Today’s need for more complex, more capable systems in a short timeframe is leading more organizations towards the integration of existing systems into network-centric, knowledge-based system-of-systems (SoS). Software and system cost model tools to date such as COSYSMO have focused on the software and system development activities of a single system. As CSSE views the new system-of-systems architectures, it finds that the System of Systems Engineering (SoSE) effort associated with the definition of the overall SoS architecture and then the integration of these system-components is not handled well, if at all, in current cost models. Efforts are currently underway to better understand SoSE effort and to use this information to develop a cost model, COSOSIMO, to estimate this effort.

More Information http://csse.usc.edu/csse/research/COSOSIMO/index.html

Vitech Corporatio​n Releases ‘A Primer for Model-Base​d Systems Engineerin​g’

David Long, president of Vitech Corporation, announced on May 22, 2012 the availability of the second edition of Vitech Corporation’s A Primer for Model-Based Systems Engineering, written by Long and co-author Zane Scott, Vitech’s vice president of professional services. The book, ISBN #978-1-105-58810-5, is one of the model-based systems engineering (MBSE) references Vitech uses in its training courses and in the Vitech University Program. It is targeted to systems engineering practitioners working for government entities, for private and public companies, and for universities, or anyone interested in learning more about the basics of MBSE.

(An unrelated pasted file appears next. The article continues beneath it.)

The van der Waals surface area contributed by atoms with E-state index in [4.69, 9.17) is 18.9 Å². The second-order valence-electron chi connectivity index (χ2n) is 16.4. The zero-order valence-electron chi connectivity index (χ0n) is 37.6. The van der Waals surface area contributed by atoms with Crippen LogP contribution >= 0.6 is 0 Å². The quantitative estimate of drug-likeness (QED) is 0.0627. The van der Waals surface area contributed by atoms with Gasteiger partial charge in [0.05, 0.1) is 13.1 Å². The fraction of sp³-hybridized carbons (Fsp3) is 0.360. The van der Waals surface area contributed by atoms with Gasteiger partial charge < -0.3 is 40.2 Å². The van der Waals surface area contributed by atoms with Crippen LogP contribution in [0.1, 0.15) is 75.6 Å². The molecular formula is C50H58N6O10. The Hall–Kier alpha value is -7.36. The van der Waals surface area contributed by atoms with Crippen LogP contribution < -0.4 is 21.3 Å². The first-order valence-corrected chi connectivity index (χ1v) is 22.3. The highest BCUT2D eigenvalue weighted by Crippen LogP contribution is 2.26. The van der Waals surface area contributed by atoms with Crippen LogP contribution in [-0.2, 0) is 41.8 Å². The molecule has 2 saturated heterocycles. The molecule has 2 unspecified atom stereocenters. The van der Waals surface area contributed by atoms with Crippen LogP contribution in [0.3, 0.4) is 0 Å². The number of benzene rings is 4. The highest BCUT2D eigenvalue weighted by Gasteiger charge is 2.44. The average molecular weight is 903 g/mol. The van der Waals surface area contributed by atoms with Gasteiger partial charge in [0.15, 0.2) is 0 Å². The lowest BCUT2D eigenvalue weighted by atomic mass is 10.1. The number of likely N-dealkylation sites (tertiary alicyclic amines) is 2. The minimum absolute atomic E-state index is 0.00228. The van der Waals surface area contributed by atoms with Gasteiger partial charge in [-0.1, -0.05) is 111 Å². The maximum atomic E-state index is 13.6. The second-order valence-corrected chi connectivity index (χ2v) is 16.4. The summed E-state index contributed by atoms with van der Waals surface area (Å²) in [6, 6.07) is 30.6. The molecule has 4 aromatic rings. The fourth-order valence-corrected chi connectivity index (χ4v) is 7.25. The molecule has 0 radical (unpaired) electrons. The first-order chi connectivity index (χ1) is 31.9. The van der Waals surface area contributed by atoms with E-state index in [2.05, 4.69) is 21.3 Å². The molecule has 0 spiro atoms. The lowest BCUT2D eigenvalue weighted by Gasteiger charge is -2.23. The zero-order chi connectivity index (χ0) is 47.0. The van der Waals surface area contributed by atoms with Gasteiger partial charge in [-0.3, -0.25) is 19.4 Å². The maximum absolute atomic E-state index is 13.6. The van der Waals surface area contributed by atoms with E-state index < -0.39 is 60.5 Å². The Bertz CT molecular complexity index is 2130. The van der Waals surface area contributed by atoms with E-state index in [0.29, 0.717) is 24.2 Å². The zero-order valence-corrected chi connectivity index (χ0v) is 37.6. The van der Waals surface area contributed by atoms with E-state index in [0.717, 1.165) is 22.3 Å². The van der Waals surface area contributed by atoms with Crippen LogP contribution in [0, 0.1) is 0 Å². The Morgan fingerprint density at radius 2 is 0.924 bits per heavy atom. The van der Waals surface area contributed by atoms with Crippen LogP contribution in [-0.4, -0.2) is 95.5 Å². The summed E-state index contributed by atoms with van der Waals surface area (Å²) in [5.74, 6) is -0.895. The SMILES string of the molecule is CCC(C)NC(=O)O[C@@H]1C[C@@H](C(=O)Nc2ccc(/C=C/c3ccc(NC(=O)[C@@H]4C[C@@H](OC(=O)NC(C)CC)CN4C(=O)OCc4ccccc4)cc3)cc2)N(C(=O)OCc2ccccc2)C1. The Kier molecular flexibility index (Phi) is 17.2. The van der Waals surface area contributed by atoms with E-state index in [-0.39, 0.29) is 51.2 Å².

More information http://www.marketwatch.com/story/vitech-corporation-releases-a-primer-for-model-based-systems-engineering-2012-05-22

Systems Engineering Books, Reports,

Articles and Papers

Systems Thinking and Systems Engineering

College Publications

Series Co-editors: Harold “Bud” Lawson and Jon P. Wade

This series publishes books and proceedings that are related to Systems Thinking or Systems Engineering or both subjects. The series is a cooperative enterprise between College Publications and the School of Systems and Enterprises at Stevens Institute of Technology, USA.

Systems Thinking has grown during the 20th century into highly useful discipline independent theories and practices. Systems Thinking focuses upon understanding the holistic properties of complex systems and, in particular, the dynamic relationships that arise in the interactions of multiple systems in operation.

Systems Engineering has gained momentum during the latter part of the 20th century and has led to engineering related practices and standards that can be used in the life cycle management of complex systems. Systems Engineering focuses upon transforming the need for a system into a set of capabilities, requirements, functions or objects, that guides production of products and services that meet the need in an effective manner.